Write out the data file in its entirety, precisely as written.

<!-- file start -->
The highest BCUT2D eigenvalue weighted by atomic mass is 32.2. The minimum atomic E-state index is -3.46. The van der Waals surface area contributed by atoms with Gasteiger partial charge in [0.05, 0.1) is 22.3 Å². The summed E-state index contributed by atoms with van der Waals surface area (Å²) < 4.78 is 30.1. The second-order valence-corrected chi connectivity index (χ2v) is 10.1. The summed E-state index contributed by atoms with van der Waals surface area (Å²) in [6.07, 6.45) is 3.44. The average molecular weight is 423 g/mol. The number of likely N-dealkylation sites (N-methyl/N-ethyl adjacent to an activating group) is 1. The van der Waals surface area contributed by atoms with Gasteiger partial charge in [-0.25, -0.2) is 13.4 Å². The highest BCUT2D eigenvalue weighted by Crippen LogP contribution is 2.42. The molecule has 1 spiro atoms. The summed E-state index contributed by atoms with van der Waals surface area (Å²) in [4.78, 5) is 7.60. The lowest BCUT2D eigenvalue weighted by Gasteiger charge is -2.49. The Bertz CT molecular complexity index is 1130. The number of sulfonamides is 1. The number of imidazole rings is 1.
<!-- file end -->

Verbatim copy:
The highest BCUT2D eigenvalue weighted by atomic mass is 32.2. The minimum atomic E-state index is -3.46. The van der Waals surface area contributed by atoms with Gasteiger partial charge in [0.05, 0.1) is 22.3 Å². The summed E-state index contributed by atoms with van der Waals surface area (Å²) < 4.78 is 30.1. The second-order valence-corrected chi connectivity index (χ2v) is 10.1. The summed E-state index contributed by atoms with van der Waals surface area (Å²) in [6.07, 6.45) is 3.44. The average molecular weight is 423 g/mol. The number of likely N-dealkylation sites (N-methyl/N-ethyl adjacent to an activating group) is 1. The van der Waals surface area contributed by atoms with Gasteiger partial charge in [-0.25, -0.2) is 13.4 Å². The highest BCUT2D eigenvalue weighted by Crippen LogP contribution is 2.42. The molecule has 1 spiro atoms. The summed E-state index contributed by atoms with van der Waals surface area (Å²) in [4.78, 5) is 7.60. The lowest BCUT2D eigenvalue weighted by Gasteiger charge is -2.49. The Bertz CT molecular complexity index is 1130. The number of sulfonamides is 1. The number of imidazole rings is 1.